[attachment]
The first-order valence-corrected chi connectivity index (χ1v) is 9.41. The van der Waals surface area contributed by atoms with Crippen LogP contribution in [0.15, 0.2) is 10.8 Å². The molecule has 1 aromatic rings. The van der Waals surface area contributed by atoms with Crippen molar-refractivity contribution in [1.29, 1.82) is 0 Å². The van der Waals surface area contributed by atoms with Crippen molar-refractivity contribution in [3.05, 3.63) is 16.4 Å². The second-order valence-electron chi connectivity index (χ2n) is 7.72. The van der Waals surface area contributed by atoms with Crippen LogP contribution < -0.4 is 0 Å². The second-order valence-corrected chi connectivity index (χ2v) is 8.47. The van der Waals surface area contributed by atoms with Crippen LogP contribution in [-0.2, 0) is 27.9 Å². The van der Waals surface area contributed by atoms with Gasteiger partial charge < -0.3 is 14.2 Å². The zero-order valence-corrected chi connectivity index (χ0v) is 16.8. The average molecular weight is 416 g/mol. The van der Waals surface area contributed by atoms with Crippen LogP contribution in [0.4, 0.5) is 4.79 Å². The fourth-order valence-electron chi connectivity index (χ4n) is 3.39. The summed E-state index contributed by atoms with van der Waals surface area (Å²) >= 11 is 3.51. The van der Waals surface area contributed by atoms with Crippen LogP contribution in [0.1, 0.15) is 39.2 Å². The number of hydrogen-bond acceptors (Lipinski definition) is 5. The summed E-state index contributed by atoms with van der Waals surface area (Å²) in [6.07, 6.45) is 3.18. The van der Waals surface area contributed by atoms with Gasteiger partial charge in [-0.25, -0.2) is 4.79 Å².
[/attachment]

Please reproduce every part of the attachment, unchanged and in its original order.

The first-order valence-corrected chi connectivity index (χ1v) is 9.41. The van der Waals surface area contributed by atoms with Crippen LogP contribution in [0.15, 0.2) is 10.8 Å². The molecule has 1 aromatic rings. The van der Waals surface area contributed by atoms with Crippen molar-refractivity contribution in [1.29, 1.82) is 0 Å². The van der Waals surface area contributed by atoms with Crippen molar-refractivity contribution in [3.05, 3.63) is 16.4 Å². The second-order valence-electron chi connectivity index (χ2n) is 7.72. The van der Waals surface area contributed by atoms with Crippen LogP contribution < -0.4 is 0 Å². The second-order valence-corrected chi connectivity index (χ2v) is 8.47. The van der Waals surface area contributed by atoms with Crippen LogP contribution in [-0.2, 0) is 27.9 Å². The van der Waals surface area contributed by atoms with Gasteiger partial charge < -0.3 is 14.2 Å². The zero-order valence-corrected chi connectivity index (χ0v) is 16.8. The average molecular weight is 416 g/mol. The van der Waals surface area contributed by atoms with Crippen LogP contribution in [0.4, 0.5) is 4.79 Å². The fourth-order valence-electron chi connectivity index (χ4n) is 3.39. The summed E-state index contributed by atoms with van der Waals surface area (Å²) >= 11 is 3.51. The van der Waals surface area contributed by atoms with Crippen LogP contribution in [0.1, 0.15) is 39.2 Å². The number of hydrogen-bond acceptors (Lipinski definition) is 5. The summed E-state index contributed by atoms with van der Waals surface area (Å²) in [6.07, 6.45) is 3.18. The van der Waals surface area contributed by atoms with Gasteiger partial charge in [-0.25, -0.2) is 4.79 Å².